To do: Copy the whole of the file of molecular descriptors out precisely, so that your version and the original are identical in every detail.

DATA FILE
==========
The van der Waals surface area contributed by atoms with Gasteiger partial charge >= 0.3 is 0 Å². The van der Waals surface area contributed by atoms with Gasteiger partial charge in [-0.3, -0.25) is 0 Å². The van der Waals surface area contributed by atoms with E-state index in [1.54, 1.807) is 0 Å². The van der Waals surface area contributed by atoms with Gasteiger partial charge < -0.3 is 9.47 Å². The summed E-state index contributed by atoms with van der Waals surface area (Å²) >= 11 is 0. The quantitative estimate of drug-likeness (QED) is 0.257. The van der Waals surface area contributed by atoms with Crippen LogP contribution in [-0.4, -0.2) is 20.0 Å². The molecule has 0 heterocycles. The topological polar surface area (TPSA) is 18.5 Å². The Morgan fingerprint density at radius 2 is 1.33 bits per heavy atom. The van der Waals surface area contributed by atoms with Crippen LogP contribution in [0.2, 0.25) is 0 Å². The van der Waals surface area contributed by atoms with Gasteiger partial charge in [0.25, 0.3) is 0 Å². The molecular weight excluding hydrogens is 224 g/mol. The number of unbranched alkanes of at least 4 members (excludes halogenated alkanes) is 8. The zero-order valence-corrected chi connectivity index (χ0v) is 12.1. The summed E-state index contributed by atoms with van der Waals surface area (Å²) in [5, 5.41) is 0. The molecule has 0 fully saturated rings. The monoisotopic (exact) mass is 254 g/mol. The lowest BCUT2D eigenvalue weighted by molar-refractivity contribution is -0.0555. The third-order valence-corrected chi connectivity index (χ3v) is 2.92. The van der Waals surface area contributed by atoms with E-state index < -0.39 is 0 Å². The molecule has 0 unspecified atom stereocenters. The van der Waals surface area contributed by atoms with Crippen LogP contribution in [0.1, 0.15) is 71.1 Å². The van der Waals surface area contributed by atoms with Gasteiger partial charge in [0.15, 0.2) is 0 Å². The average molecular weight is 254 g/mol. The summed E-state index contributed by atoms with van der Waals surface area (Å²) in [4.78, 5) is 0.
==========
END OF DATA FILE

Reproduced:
The van der Waals surface area contributed by atoms with Gasteiger partial charge >= 0.3 is 0 Å². The van der Waals surface area contributed by atoms with Gasteiger partial charge in [-0.3, -0.25) is 0 Å². The van der Waals surface area contributed by atoms with E-state index in [1.54, 1.807) is 0 Å². The van der Waals surface area contributed by atoms with Gasteiger partial charge < -0.3 is 9.47 Å². The summed E-state index contributed by atoms with van der Waals surface area (Å²) >= 11 is 0. The quantitative estimate of drug-likeness (QED) is 0.257. The van der Waals surface area contributed by atoms with Crippen LogP contribution in [-0.4, -0.2) is 20.0 Å². The molecule has 0 heterocycles. The topological polar surface area (TPSA) is 18.5 Å². The Morgan fingerprint density at radius 2 is 1.33 bits per heavy atom. The van der Waals surface area contributed by atoms with Crippen LogP contribution in [0.2, 0.25) is 0 Å². The van der Waals surface area contributed by atoms with Gasteiger partial charge in [0.25, 0.3) is 0 Å². The molecular weight excluding hydrogens is 224 g/mol. The number of unbranched alkanes of at least 4 members (excludes halogenated alkanes) is 8. The zero-order valence-corrected chi connectivity index (χ0v) is 12.1. The summed E-state index contributed by atoms with van der Waals surface area (Å²) in [5, 5.41) is 0. The molecule has 0 fully saturated rings. The monoisotopic (exact) mass is 254 g/mol. The lowest BCUT2D eigenvalue weighted by molar-refractivity contribution is -0.0555. The third-order valence-corrected chi connectivity index (χ3v) is 2.92. The van der Waals surface area contributed by atoms with E-state index < -0.39 is 0 Å². The molecule has 0 unspecified atom stereocenters. The van der Waals surface area contributed by atoms with Crippen LogP contribution in [0.1, 0.15) is 71.1 Å². The van der Waals surface area contributed by atoms with Gasteiger partial charge in [0.15, 0.2) is 0 Å². The average molecular weight is 254 g/mol. The summed E-state index contributed by atoms with van der Waals surface area (Å²) in [4.78, 5) is 0.